Sitka spruce grows along the west coast of North America from Alaska to California, and has many – sometimes surprising – merits. Few know that it was used in the building of one of the largest aircraft ever, Howard Hughes’ Spruce Goose. This majestic tree has been used throughout history by animals, plants and man.
The name red spruce derives from the generally reddish brown appearance of the forest in its natural range, where in the eyes of local foresters it is distinguishable from the darker black (P. mariana) and lighter white (P. glauca) spruces. All three species grow in the same area of eastern North America. The range of the red spruce is the most Atlantic of the three. At its southern limit it grows as a mountain species on the upper slopes of the Appalachians.
The alternative name for this species honours Peter von Glehn, a botanist of German-Baltic origin who worked in Russia. It has a long history at Mustila, having been among the species planted as seedlings from seed sent from Japan in 1908 by the Dane Johannes Rafn, the Arboretum’s ”court purveyor”. The stand, now over 100 years old, is still in fine condition, which can’t be said of many of the exotic spruce planted at Mustila. However, the visitor is more likely to see the Glehn spruce as a young tree, in the 1995 plantings along the Northern Slope road.
The white spruce of the South Dakotan Black Hills differs enough from its relatives that it is usually given its own varietal name. The cones are shorter, the needles a beautiful blue-grey, and the whole habit of the tree is tight and extremely attractive, which is why it is used in America as a Christmas tree and a garden ornamental.
The background of the Alberta spruce is a source of some disagreement. It is considered a south-western form of the white spruce (P. glauca), or perhaps as an intermediate form of a hybrid involving the Engelmann (P. engelmannii) and white spruces, which is what it undoubtedly looks like. The needles are longer than those of the typical white spruce, and the stems of the new growth are hairy, like the Engelmann.
Colorado spruce grows naturally in the southern Rockies of the United States, between 1800-3400m above sea level, together with Douglas fir (Pseudotsuga menziesii), Engelmann’s spruce (P. engelmannii) and Subalpine fir (Abies lasiocarpa), among others. It prefers open mountain forests and is quite happy on fairly dry sites. With its deep roots, it survives storms well. The needles often display the waxy blue-grey coating typical of many species of conifers from southern mountain zones.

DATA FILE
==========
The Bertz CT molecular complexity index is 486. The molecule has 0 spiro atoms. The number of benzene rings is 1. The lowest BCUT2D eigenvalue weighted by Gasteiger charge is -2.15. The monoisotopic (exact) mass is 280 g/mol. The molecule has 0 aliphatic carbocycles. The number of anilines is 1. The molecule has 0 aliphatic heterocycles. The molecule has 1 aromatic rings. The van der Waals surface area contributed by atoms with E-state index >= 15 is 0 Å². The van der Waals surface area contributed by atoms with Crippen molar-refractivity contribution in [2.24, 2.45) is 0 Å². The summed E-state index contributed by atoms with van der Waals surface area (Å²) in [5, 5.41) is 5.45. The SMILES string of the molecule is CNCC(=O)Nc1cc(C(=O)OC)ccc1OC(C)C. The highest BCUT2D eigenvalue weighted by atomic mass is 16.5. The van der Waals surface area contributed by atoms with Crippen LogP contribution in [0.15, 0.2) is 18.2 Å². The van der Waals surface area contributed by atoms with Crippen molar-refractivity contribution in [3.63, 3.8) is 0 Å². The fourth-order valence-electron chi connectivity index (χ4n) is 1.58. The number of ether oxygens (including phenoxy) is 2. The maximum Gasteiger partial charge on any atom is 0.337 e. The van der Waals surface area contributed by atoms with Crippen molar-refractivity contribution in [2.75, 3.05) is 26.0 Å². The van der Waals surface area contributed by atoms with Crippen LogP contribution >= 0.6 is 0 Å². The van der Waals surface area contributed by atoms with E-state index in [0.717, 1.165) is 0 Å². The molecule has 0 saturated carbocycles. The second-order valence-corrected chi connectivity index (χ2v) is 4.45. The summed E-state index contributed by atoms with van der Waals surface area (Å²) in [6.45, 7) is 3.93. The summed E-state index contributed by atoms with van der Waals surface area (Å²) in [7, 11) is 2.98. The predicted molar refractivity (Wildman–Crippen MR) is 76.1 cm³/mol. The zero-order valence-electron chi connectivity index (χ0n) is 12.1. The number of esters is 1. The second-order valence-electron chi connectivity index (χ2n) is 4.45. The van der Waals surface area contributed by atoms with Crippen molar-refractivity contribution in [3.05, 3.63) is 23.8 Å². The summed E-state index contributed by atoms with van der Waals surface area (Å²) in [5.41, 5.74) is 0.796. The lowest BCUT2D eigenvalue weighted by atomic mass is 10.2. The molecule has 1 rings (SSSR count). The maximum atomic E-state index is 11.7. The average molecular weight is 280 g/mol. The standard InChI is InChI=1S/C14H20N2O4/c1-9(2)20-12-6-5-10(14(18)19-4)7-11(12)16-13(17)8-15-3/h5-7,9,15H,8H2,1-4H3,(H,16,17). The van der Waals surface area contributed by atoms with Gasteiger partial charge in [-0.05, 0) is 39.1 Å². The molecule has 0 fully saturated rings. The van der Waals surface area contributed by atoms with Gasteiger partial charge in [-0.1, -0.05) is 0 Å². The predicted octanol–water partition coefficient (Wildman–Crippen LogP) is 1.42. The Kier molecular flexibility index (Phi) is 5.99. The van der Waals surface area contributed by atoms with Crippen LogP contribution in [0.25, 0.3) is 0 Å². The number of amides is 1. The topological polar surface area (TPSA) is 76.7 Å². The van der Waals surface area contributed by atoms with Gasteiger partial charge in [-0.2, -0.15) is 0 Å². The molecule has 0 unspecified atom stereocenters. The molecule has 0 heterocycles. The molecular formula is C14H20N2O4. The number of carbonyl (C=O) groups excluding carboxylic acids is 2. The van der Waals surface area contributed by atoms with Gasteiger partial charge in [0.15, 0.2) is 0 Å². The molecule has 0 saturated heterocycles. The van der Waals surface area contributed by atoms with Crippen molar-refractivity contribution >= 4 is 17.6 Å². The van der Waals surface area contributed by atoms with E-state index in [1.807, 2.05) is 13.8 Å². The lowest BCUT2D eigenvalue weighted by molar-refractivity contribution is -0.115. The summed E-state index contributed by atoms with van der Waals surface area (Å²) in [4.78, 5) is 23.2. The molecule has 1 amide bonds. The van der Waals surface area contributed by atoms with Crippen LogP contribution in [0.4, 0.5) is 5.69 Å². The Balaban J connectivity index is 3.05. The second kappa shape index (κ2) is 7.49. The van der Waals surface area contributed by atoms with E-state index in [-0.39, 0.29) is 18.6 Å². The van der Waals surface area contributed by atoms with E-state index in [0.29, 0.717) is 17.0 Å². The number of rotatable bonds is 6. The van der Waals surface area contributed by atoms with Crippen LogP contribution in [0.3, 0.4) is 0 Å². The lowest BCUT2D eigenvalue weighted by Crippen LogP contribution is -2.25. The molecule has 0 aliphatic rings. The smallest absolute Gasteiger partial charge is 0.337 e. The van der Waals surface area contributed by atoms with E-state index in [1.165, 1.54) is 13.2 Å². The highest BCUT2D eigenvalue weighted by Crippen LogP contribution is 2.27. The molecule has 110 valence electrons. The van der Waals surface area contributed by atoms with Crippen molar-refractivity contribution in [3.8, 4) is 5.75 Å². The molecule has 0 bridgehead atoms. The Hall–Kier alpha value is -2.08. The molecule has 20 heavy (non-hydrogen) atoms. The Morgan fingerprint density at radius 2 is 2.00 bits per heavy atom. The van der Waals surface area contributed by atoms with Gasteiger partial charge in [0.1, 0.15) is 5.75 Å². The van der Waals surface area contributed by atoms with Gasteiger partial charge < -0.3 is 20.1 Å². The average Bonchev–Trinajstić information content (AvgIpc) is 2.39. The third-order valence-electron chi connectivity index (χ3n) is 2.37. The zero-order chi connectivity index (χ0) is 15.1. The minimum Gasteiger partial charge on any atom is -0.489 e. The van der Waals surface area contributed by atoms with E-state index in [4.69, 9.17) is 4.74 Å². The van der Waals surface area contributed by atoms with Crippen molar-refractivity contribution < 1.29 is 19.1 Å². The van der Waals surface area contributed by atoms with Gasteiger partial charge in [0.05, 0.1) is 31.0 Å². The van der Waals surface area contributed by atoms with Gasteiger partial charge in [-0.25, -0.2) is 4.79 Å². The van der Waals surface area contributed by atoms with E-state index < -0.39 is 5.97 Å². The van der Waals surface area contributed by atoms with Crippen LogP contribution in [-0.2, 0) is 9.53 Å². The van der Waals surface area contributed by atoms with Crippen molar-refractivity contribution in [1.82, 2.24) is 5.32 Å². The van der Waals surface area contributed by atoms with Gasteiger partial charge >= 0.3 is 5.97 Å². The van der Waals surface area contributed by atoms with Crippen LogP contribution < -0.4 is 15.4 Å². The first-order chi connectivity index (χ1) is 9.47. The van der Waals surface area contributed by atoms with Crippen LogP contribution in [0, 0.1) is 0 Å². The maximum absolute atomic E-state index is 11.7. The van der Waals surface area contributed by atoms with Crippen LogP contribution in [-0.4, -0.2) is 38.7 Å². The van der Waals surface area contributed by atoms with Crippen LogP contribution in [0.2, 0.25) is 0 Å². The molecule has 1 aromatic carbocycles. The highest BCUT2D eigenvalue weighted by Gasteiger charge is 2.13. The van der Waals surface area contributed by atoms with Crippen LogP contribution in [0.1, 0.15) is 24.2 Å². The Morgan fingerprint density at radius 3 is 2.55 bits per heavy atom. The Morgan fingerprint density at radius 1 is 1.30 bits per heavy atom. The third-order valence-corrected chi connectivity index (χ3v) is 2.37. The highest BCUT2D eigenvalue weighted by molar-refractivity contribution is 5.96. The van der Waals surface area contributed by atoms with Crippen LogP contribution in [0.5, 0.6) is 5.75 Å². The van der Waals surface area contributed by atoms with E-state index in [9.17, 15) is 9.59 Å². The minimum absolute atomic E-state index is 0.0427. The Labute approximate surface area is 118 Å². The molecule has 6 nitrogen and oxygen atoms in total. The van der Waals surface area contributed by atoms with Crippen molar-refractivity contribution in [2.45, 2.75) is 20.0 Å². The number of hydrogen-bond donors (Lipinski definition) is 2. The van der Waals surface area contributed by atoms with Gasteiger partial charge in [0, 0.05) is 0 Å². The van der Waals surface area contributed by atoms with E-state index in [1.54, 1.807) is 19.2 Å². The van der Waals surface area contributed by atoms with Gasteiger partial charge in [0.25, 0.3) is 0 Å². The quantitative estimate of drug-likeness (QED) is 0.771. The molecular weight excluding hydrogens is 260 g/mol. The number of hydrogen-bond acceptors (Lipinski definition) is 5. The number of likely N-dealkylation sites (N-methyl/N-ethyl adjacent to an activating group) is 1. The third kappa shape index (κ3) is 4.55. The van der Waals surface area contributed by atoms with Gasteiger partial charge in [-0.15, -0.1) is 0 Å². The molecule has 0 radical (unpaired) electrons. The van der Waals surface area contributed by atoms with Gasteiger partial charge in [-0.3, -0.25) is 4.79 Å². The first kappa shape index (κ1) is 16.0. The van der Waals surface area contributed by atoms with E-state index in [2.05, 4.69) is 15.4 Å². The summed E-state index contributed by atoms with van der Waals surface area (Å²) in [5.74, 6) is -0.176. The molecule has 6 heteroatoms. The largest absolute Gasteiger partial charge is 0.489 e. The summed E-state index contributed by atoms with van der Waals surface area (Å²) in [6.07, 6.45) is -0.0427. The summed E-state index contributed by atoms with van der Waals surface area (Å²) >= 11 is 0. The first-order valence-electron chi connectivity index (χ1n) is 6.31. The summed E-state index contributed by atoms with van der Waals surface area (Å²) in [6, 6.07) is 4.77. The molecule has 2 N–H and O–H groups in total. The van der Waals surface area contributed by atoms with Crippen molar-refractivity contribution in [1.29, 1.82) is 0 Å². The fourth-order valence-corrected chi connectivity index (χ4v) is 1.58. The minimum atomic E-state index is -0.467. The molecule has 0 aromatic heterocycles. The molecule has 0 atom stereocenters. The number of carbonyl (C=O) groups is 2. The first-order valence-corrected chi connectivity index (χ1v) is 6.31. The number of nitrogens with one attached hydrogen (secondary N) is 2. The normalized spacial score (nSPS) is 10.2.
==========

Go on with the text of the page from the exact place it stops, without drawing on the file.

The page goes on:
A. F. Tigerstedt mentions the Meyer spruce (P. meyeri) in his book “Havupuut” (Conifers), published in 1921. He listed the various Chinese spruce species still missing from the Mustila collection and ended: “which may gradually, one by one, be obtained [for Mustila]”. In some cases, obtaining these species has taken longer than he might have expected: Meyer’s spruce was finally planted in the Arboretum in 1991.
Black spruce grows in North America in a broad belt from Alaska to Newfoundland, and as far south as the Great Lakes. In the southern parts of its range it grows mainly on mires, further north also on drier soils. This is a small slim tree with a narrow cylindrical crown. Needle colour varies: dark green, blue-green, or grey-green. The cones are small and ball-shaped, often growing in tight bunches near the crown, and remaining on the tree for several years. Black spruce can regenerate throughout most of its range by layering from branches in contact with the ground.
The attractive Hondo spruce is the most important spruce species on the coasts of East Russia and in Northern Japan, growing in favourable conditions up to 50-60m. Its layered branches grow straight outwards, slightly upturned towards the tips, while the branches of the crown – like many far eastern conifers – are distinctly upward-growing. The white stomata lines under the needles give the crown an attractive glitter in early morning or evening sun.
The range of the white spruce covers the whole of the northern parts of North America, forming the tree-line together with black spruce (P. mariana) and tamarack (Larix laricina), aka eastern larch, American larch etc. It grows well on drier soils and on rich moraine soils. For paper and sawn timber it is one of the major species in the US, and THE major species in Canada. The crown resembles that of the Norway spruce but is denser and bluish in colour. The needles of some origins carry a strong scent.